Clint's newest, Trouble with the Curve, is simply a far less violent and more funny variation of his last film, Gran Torino. It also has a happy ending, unlike GT. Eastwood seems to have settled into a typecast of playing grumpy old men who growl at everyone else.
In Curve, he plays an aging professional baseball scout for the Atlanta Braves who is trying to hide that he has macular degeneration. A younger scout, meanwhile, is relying on computers to monitor potential new players for the Braves. A scout for the Boston Red Sox is also watching the players. Of course, it turns out that all three men miss noticing a potential player elsewhere.
You'd think a movie about the making of Psycho wouldn't be funny. But it is. Hitchcock stars Anthony Hopkins as Alfred, Helen Mirren as his wife Alma, with James D'Arcy as Anthony Perkins, Scarlett Johansson as Janet Leigh and Jessica Biel as Vera Miles. The dry insults the characters quietly lob at each other, and the various references to Hitchcock movies can make you laugh out loud.
The film is also meant to be historical. I didn't know that lovely Norman Bates was based on a real man in the 1940s, or that Alma ending up rewriting some of the script, or that Hitchcock tried to buy up all the copies of the book on which the movie is based so people wouldn't read it beforehand.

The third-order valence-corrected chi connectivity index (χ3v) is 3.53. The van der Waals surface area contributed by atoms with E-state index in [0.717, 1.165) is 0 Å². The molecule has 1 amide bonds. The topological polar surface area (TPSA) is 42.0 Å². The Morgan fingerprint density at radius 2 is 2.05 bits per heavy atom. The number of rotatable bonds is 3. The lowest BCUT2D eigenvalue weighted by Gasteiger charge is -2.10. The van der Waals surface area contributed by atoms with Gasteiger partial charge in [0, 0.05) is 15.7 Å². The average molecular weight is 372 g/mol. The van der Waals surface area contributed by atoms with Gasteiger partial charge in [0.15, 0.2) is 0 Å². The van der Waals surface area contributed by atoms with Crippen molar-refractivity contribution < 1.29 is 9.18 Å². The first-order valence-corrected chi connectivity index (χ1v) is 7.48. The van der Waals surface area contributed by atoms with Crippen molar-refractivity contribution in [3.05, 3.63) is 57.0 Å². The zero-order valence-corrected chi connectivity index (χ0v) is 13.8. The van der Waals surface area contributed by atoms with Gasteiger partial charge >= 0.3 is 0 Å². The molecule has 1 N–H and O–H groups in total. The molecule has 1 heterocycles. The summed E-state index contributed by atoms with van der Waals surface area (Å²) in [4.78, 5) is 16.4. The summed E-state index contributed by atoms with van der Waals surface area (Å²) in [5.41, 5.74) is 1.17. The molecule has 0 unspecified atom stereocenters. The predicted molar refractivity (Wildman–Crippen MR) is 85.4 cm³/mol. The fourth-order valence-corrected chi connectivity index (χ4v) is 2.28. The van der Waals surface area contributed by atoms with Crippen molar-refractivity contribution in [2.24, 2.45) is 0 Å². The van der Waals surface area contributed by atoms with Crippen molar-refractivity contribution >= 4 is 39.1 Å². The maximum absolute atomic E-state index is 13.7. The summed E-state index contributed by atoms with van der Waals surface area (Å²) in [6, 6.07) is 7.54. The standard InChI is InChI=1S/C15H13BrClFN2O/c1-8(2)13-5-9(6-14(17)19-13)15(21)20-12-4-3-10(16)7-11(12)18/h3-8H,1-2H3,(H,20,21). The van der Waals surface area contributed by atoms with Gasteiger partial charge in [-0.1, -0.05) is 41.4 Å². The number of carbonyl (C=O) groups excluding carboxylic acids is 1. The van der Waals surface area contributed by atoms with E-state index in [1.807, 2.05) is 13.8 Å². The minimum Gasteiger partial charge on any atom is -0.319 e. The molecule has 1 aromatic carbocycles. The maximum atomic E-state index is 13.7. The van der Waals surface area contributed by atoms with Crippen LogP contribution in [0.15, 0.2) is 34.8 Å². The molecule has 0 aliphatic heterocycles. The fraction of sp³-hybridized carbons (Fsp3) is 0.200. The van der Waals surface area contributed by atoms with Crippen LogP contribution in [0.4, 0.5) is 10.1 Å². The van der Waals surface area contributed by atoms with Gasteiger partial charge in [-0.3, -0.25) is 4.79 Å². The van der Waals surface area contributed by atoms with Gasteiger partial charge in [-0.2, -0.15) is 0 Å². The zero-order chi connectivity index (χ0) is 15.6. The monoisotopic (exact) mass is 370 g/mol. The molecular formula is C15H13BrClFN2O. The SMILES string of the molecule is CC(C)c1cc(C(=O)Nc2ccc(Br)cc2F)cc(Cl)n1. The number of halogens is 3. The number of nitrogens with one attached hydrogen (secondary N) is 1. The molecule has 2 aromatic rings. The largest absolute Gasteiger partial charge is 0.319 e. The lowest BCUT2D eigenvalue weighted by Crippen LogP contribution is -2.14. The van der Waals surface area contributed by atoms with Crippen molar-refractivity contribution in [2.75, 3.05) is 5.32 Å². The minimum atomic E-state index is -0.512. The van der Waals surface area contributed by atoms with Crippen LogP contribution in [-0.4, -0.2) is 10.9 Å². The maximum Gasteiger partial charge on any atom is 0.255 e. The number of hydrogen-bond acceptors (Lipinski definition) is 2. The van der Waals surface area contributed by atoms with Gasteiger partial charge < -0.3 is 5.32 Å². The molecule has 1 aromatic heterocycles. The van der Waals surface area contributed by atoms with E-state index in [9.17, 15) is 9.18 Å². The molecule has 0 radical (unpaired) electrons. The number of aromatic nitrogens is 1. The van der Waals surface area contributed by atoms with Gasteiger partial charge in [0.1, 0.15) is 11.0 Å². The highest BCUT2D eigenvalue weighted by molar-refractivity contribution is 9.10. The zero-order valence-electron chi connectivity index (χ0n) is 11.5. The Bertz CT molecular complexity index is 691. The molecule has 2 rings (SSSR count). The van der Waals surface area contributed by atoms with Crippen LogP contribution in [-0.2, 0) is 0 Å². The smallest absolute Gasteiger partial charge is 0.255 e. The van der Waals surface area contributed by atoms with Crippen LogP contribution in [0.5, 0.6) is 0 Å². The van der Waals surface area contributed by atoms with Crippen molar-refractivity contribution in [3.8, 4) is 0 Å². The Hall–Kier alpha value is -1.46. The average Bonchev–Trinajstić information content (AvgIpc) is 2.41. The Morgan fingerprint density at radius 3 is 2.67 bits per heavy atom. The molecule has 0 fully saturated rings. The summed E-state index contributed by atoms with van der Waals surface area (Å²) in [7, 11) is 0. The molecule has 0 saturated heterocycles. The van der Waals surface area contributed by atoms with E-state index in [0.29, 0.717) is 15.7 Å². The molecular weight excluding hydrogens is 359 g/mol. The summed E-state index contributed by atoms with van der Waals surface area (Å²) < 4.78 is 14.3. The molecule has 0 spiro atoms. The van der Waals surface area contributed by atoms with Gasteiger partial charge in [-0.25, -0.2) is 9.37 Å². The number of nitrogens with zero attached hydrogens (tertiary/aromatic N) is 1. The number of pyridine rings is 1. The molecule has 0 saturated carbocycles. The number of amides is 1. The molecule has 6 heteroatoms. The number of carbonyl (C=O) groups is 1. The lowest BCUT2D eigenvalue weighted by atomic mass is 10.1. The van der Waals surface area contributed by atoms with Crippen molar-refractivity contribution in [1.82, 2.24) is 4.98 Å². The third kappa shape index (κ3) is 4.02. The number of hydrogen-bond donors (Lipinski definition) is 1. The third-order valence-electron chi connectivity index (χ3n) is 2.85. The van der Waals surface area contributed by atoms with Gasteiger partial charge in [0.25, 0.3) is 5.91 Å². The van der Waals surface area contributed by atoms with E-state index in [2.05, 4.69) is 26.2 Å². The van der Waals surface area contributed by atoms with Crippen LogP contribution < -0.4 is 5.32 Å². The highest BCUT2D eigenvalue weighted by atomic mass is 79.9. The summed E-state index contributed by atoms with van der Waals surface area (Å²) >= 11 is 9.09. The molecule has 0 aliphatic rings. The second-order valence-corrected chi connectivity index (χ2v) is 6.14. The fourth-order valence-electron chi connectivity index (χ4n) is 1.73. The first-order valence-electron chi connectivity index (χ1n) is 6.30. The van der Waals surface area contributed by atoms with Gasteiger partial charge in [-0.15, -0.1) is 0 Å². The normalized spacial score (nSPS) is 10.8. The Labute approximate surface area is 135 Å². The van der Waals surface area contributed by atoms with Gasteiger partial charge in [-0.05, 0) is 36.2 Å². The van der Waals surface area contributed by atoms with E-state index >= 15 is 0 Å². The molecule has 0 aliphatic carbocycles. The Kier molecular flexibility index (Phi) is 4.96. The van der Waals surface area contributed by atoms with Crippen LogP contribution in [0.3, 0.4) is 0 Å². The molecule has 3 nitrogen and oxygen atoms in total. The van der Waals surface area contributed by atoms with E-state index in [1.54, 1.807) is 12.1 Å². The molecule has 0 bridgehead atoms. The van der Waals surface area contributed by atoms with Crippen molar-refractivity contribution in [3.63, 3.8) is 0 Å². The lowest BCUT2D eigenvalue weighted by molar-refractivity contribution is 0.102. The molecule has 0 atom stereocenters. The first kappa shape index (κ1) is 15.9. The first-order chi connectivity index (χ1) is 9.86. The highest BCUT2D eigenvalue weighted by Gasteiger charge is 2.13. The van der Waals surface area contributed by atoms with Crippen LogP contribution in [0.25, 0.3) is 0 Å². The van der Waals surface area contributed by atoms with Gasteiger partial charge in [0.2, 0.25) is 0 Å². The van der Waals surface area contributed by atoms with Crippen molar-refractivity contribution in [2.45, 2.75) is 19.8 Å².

There was one detail I looked up at the IMDb after I saw the movie. The Bates mansion and motel are well-known attractions at Universal Studios, but the movie states that all the filming was done at Paramount. Even while watching Hitchcock, I suspected that was incorrect, as I knew that most of the director's movies were from Universal.
Last of the Dogmen is a 1995 Western adventure film written and directed by Tab Murphy and starring Tom Berenger and Barbara Hershey. Set in the mountains of northwest Montana near the Idaho and Canadian borders, the film is about a bounty hunter who pursues escaped convicts into a remote region and encounters an unknown band of Dog Soldiers from a tribe of Cheyenne Indians. The film was shot on location in Alberta and British Columbia, Canada.
It's a really good little flick that surprised me.